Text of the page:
11. Since getting going with my fountain pen addiction I've bought various pens(Ahab, TWSBI Mini, Kawecos & vintage etc), most are used to draw and I've tried lots of nib types and use different pens/nibs depending on how I feel. My ideal nib has flex as it allows line variation and greater expression in my drawings, as yet no pen met my needs, a couple of vintage pen came close though. My latest acquisition was a Platinum #3776 Century with an SF nib, at best the nib is semi flex but it's a nice pen with a nice nib and great to draw with. After using the #3776 I started thinking about flex again, a while ago I tried fitting the FPR flex nib to my TWSBI Mini with some success, sadly the feed couldn't keep up with the nib so I scrapped the idea. I recently bought an ICE Sport with a BB nib which puts down lovely thick, wet lines but it's not a flex nib, so I wondered if the feed would cope with a flex nib. I dug out the FPR nib again to see if maybe it would fit the Kaweco feed..it didn't but with a little tweaking it might After 15-20 minutes with a small file I took 3-5mm off the back of the nib, the FPR nib is slightly square and the Kaweco is round so I had to bend the FPR nib to make it sit snugly on the feed, fitting to the section is a tad tighter but not too bad. Initially the pen wouldn't write but after trying a couple of inks I got it to write a little. Some more tweaking and pushing the nib & feed further into the section and I was amazed at the results. The pen lays a VERY wet line and doesn't miss a beat unless I move fast while fully flexing, the picture shows just how much line variation I can get Behold the pen itself, I might change the white section to the ICE orange one once I'm happy that the flex nib is working ok. I've still got to fine tune the tines with my loupe to smooth out the nib but that'll only take a couple of minutes, for around 30 minutes of tinkering I'm now the proud owner of a new Kaweco flex pen There's no reason why the nib and feed can't be fit into my other Kaweco pens so I'll probably try it in my AL Raw which would be my ideal pen. The FPR flex nibs are really cheap and with a dremmel the modification would take seconds to do, so any Kaweco pen and flex lovers get going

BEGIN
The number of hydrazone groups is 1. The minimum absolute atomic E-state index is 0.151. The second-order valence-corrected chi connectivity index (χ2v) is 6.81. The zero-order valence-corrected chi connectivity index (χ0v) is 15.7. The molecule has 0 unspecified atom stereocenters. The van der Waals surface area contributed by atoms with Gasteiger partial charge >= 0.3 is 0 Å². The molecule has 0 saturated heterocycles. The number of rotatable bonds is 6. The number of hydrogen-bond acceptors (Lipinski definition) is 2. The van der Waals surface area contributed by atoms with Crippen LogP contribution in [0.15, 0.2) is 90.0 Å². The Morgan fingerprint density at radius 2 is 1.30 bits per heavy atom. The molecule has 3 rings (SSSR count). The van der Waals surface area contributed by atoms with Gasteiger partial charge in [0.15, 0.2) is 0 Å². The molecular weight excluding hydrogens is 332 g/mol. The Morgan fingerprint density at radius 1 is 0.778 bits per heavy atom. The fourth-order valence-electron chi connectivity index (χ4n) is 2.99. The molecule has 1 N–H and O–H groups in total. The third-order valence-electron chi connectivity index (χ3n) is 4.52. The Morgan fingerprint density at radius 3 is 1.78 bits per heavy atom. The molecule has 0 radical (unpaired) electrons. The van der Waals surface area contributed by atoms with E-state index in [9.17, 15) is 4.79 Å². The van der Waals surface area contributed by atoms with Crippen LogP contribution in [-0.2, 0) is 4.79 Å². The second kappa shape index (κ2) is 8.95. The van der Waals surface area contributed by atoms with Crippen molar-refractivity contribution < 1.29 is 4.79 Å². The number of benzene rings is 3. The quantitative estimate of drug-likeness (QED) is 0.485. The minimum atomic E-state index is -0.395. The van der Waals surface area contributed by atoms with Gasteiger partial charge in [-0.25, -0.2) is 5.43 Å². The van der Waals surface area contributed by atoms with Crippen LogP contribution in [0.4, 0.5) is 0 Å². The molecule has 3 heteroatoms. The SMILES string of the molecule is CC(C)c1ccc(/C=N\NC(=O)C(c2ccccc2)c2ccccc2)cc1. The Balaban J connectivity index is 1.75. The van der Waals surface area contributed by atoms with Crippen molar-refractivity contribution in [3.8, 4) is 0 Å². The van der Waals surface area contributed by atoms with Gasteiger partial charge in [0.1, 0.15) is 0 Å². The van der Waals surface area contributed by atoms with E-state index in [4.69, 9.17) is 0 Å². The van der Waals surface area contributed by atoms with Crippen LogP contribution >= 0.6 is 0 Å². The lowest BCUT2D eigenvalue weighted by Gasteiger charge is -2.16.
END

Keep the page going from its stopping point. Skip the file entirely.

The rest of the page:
12. Hello, I found this on the local "fleabay": http://i.imgur.com/wiKg00n.jpg Does anyone know details about this particular model? I've searched the forum, but could not find this variant with 2 rings at the top of the cap. Cheers!
  13. I am looking at buying a pocket pen and Kaweko has the Sport and Lilliput that look pretty good. I have a Parker Sonnet gold tipped medium nib which I love writing with (I write lightly). I am rather liking the look of the Liliput but I have a duple of questions: Do Kaweko use the same nibs for both the Sports and the Liliput? How do the gold-plated Sonnet and Kaweko nibs compare? Do the Kaweko broad nibs write any smoother than the medium nibs? Are the medium and broad nibs on the Sonnet and the Kaweko the same?